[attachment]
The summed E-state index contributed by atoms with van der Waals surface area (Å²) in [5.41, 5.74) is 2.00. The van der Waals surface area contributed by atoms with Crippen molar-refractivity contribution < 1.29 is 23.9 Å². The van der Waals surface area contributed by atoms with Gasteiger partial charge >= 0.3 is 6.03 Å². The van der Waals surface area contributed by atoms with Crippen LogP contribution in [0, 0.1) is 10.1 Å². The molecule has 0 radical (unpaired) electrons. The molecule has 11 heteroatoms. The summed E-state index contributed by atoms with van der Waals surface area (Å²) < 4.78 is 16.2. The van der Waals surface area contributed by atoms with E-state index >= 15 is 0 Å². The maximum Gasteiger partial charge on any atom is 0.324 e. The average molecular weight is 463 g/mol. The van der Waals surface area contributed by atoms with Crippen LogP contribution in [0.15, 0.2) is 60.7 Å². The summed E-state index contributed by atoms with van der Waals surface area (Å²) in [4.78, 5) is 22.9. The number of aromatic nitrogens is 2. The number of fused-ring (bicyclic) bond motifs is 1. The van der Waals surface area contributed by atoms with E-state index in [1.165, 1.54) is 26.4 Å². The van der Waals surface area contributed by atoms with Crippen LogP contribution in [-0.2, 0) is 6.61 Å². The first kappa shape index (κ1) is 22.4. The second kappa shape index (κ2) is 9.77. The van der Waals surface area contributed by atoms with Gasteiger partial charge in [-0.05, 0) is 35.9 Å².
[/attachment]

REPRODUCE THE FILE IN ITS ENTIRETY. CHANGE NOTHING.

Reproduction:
The summed E-state index contributed by atoms with van der Waals surface area (Å²) in [5.41, 5.74) is 2.00. The van der Waals surface area contributed by atoms with Crippen molar-refractivity contribution < 1.29 is 23.9 Å². The van der Waals surface area contributed by atoms with Gasteiger partial charge >= 0.3 is 6.03 Å². The van der Waals surface area contributed by atoms with Crippen LogP contribution in [0, 0.1) is 10.1 Å². The molecule has 0 radical (unpaired) electrons. The molecule has 11 heteroatoms. The summed E-state index contributed by atoms with van der Waals surface area (Å²) < 4.78 is 16.2. The van der Waals surface area contributed by atoms with E-state index >= 15 is 0 Å². The maximum Gasteiger partial charge on any atom is 0.324 e. The average molecular weight is 463 g/mol. The van der Waals surface area contributed by atoms with Crippen LogP contribution in [0.15, 0.2) is 60.7 Å². The summed E-state index contributed by atoms with van der Waals surface area (Å²) in [4.78, 5) is 22.9. The number of aromatic nitrogens is 2. The number of fused-ring (bicyclic) bond motifs is 1. The van der Waals surface area contributed by atoms with E-state index in [1.165, 1.54) is 26.4 Å². The van der Waals surface area contributed by atoms with Crippen LogP contribution in [-0.2, 0) is 6.61 Å². The first kappa shape index (κ1) is 22.4. The second kappa shape index (κ2) is 9.77. The van der Waals surface area contributed by atoms with Gasteiger partial charge in [-0.05, 0) is 35.9 Å².